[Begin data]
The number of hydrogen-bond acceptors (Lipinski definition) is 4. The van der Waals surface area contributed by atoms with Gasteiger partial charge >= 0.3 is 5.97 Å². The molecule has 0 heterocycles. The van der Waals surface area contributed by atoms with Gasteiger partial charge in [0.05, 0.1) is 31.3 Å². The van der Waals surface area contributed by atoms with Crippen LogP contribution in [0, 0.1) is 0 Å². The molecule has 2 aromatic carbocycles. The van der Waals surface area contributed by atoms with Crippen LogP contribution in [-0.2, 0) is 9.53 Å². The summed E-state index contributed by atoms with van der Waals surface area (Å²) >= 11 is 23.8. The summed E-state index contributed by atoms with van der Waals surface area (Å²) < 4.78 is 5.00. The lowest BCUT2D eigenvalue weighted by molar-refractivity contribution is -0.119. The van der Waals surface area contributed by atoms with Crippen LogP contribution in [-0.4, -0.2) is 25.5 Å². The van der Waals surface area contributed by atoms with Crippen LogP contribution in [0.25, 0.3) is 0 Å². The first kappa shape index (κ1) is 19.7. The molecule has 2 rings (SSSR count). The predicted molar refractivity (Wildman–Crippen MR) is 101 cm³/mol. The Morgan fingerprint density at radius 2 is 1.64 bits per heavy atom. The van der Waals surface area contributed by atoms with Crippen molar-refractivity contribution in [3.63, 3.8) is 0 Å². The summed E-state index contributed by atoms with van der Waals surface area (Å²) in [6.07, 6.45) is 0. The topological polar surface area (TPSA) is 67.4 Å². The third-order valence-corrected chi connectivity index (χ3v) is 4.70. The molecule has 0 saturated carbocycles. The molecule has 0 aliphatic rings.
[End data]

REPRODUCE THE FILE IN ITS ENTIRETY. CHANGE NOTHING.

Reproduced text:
The number of hydrogen-bond acceptors (Lipinski definition) is 4. The van der Waals surface area contributed by atoms with Gasteiger partial charge >= 0.3 is 5.97 Å². The molecule has 0 heterocycles. The van der Waals surface area contributed by atoms with Gasteiger partial charge in [0.05, 0.1) is 31.3 Å². The van der Waals surface area contributed by atoms with Crippen LogP contribution in [0, 0.1) is 0 Å². The molecule has 2 aromatic carbocycles. The van der Waals surface area contributed by atoms with Crippen LogP contribution in [-0.2, 0) is 9.53 Å². The summed E-state index contributed by atoms with van der Waals surface area (Å²) >= 11 is 23.8. The summed E-state index contributed by atoms with van der Waals surface area (Å²) < 4.78 is 5.00. The lowest BCUT2D eigenvalue weighted by molar-refractivity contribution is -0.119. The van der Waals surface area contributed by atoms with Crippen LogP contribution in [-0.4, -0.2) is 25.5 Å². The van der Waals surface area contributed by atoms with Crippen LogP contribution in [0.25, 0.3) is 0 Å². The first kappa shape index (κ1) is 19.7. The molecule has 2 rings (SSSR count). The predicted molar refractivity (Wildman–Crippen MR) is 101 cm³/mol. The Morgan fingerprint density at radius 2 is 1.64 bits per heavy atom. The van der Waals surface area contributed by atoms with Crippen molar-refractivity contribution in [3.63, 3.8) is 0 Å². The summed E-state index contributed by atoms with van der Waals surface area (Å²) in [6.07, 6.45) is 0. The topological polar surface area (TPSA) is 67.4 Å². The third-order valence-corrected chi connectivity index (χ3v) is 4.70. The molecule has 0 saturated carbocycles. The molecule has 0 aliphatic rings.